|Lesson 5||Database deadlocks|
|Objective||Identify an Oracle deadlock|
Database Deadlocks (Oracle)
The purpose of the Oracle locking scenario insures that all database integrity is
maintained and that updates do not inadvertently overlay prior updates to the database.
However, a penalty has to be paid for maintaining shared locks.
Lock space Considerations
In Oracle, each lock requires 4 bytes of RAM storage within the Oracle instance storage pool, and large SQL SELECT statements can create SOS (short on storage) conditions that can cripple the entire database. For example, a SELECT statement that retrieves 1,000 rows into the buffer will require 4,000 bytes of lock space.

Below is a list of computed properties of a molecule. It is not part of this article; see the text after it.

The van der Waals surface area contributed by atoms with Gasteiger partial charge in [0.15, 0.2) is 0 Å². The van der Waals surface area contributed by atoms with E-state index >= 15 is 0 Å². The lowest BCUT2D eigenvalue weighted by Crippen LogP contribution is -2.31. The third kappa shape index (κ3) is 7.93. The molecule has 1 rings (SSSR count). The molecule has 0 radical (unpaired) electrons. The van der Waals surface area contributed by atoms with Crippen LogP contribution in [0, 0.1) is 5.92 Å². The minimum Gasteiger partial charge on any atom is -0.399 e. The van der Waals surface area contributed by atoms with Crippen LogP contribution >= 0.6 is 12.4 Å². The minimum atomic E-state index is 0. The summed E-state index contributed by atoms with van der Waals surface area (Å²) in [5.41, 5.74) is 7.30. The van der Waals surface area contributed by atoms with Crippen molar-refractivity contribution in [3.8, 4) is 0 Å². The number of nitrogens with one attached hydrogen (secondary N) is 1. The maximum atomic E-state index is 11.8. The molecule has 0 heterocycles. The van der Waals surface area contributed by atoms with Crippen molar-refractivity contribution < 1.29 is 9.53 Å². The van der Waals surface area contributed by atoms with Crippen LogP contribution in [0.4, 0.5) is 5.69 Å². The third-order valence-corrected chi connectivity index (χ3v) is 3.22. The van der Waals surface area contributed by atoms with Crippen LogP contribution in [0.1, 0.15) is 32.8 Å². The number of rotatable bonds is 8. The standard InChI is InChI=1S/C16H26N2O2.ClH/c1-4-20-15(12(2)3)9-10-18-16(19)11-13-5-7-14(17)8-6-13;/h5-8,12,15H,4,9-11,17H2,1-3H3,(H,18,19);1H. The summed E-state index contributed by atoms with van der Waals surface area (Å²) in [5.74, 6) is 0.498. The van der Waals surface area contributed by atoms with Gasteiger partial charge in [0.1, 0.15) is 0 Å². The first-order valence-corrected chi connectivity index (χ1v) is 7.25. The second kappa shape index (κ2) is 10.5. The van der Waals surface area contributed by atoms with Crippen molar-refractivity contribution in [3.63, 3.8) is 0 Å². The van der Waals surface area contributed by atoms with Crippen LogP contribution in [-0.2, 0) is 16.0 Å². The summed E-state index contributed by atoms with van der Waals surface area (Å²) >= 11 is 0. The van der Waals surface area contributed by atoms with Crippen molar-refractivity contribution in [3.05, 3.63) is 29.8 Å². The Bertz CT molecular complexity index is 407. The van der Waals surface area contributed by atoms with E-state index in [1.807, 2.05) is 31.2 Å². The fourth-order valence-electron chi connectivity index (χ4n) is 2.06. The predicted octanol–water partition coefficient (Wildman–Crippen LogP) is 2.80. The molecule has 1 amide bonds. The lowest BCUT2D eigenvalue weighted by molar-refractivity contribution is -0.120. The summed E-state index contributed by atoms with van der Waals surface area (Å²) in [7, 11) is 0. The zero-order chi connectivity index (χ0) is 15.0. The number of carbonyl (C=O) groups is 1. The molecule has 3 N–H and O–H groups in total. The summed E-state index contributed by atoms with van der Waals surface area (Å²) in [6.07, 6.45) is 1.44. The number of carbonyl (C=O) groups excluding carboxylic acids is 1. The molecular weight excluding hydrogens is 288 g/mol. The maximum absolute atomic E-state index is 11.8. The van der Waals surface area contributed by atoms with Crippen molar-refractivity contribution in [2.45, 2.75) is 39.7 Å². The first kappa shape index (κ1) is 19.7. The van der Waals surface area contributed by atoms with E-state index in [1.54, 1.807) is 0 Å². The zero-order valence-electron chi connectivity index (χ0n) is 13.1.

Multiple competing tasks can also cause a condition called the "deadly embrace," or a database deadlock. A deadlock condition occurs when two tasks are waiting on resources that the other task has locked.
The Slide Show below shows how a deadlock develops.
Oracle DBMS Deadlock
Oracle releases Database Deadlock
In reality, of course, Oracle will release the database deadlock by aborting the task that caused the deadlock, in this case task A. Oracle's Lock Manager will detect the deadly embrace after a task has been waiting and will abort the task with the ORA-60
"deadlock detected while waiting for resource" message. Remember that it is impossible for a single task to cause a deadlock and two tasks must be involved. Now that you know what a deadlock is, the next lesson will show you how to prevent it from happening.